• January 25, 2015

U.S. Ranks Fifth in New Global Survey on Giving

The United States tied for fifth place with Switzerland in a new survey on giving habits in 153 countries, with Australia and New Zealand taking the top spots.

The "World Giving Index 2010"—prepared by Charities Aid Foundation, a British charitable financial-services organization—found that 60 percent of Americans had donated money to an organization, 39 percent had volunteered their time to an organization, and 65 percent had helped a stranger in the previous month.

A country's overall ranking is based on the average score of those three categories, based on data collected by Gallup's WorldView World Poll in March 2010. Giving money or time to an organization could include political parties or groups as well as charities, the report said.

Australia and New Zealand tied for first place, with a score of 57 percent, followed by Canada and Ireland, which each earned 56 percent. While the United States did well overall, at 55 percent, it was not tops in any individual category. Malta ranked first in giving money (83 percent), Turkmenistan in volunteering time (61 percent), and Liberia in helping strangers (76 percent).

"No one should take a critical view of the U.S. fifth place rank in this report," Janet Boyd, president of Charities Aid Foundation America, in Alexandria, Va., said in a statement. "But that also does not mean that we should be complacent as a nation when there is so much more that can be done."

The index shows a wide variety of giving patterns. While many Liberians helped strangers, for example, only 8 percent donated money. The report notes that the growth of civil society has been impeded by war, famine, and disease in many countries.

Globally, helping strangers was the main form of giving. Forty-five percent of the world's population did that in the previous month, compared with 30 percent who gave money and 20 percent who volunteered.

The researchers also examined whether giving was tied more to wealth or happiness—and happiness won. They found that the percentage of people who give correlates more with countries whose populations are more satisfied (according to a Gallup survey) than with countries with high gross domestic products.




1. mlinnovations - September 13, 2010 at 04:08 pm

While the article about how the U.S.A. ranks in giving is somewhat interesting, it is of no real value other than to start some discussions. So, while not worthless, the rankings are nearly so. The problem is determining what should and should not be counted or examined. If I'm a country whose citizens universally help little old ladies across the street, the ranking system used in the study could call my country more giving than a country that is actually more generous with the checkbook. Would that be a meaningful analysis of giving? It would have been interesting to see stats on actual dollar giving as a percentage of GDP. But, even that would not tell the whole story. For example, the government of Sweden spends an enormous amount of money on social welfare programs that, in the U.S.A. might be funded through private donations. Since Sweden is a democracy and the government freely represents its citizens' will, should those government expenditures be counted when considering the issue of national "giving"? To properly evaluate national giving, it would seem to me that one would need to also include government spending on social welfare (areas that may be funded by government or private support in other nations).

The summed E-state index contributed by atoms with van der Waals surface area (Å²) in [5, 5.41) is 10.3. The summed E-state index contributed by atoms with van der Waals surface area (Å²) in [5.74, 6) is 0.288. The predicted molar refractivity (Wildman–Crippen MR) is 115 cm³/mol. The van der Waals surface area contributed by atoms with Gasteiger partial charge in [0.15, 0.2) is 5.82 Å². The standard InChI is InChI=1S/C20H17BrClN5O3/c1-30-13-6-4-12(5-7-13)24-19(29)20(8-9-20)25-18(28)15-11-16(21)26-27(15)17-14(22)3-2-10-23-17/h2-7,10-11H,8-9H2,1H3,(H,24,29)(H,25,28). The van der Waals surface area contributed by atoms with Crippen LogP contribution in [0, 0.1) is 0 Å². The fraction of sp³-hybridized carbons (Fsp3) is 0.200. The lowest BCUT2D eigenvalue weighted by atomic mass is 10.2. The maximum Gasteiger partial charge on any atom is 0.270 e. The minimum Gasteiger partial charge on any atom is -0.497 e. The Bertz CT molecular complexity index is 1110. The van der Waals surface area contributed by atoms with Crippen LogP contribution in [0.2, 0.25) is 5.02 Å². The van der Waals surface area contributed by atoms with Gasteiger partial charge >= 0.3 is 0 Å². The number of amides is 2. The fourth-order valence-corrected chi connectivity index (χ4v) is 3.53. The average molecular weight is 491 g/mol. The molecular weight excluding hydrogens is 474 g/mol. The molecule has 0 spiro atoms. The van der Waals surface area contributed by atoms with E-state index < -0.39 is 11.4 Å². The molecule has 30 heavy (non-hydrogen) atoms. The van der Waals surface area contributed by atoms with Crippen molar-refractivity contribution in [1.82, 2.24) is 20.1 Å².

On of my major frustrations as a development professional has been that as the nonprofit sector has grown and professionalized, giving as a percentage of GDP in the U.S. has not really changed, remaining at about 2 percent. So, what can we do to increase philanthropy? I believe that one major move that nonprofit organizations can make is to get more proactive with planned giving. Among Americans over age 30, only 22% (Stelter study) say they have been approached to make a planned gift!!! The average bequest gift in the U.S. is $35,000 to $40,000. So, a very modest increase in planned giving could have a dramatic impact on overall philanthropy. Planned giving is the major gift of the middle class. In my new book, "Donor-Centered Planned Gift Marketing," I've outlined a number of marketing strategies that can help the nonprofit sector implement and enhance planned giving programs. For more information, one can visit www.mlinnovations.com/books.

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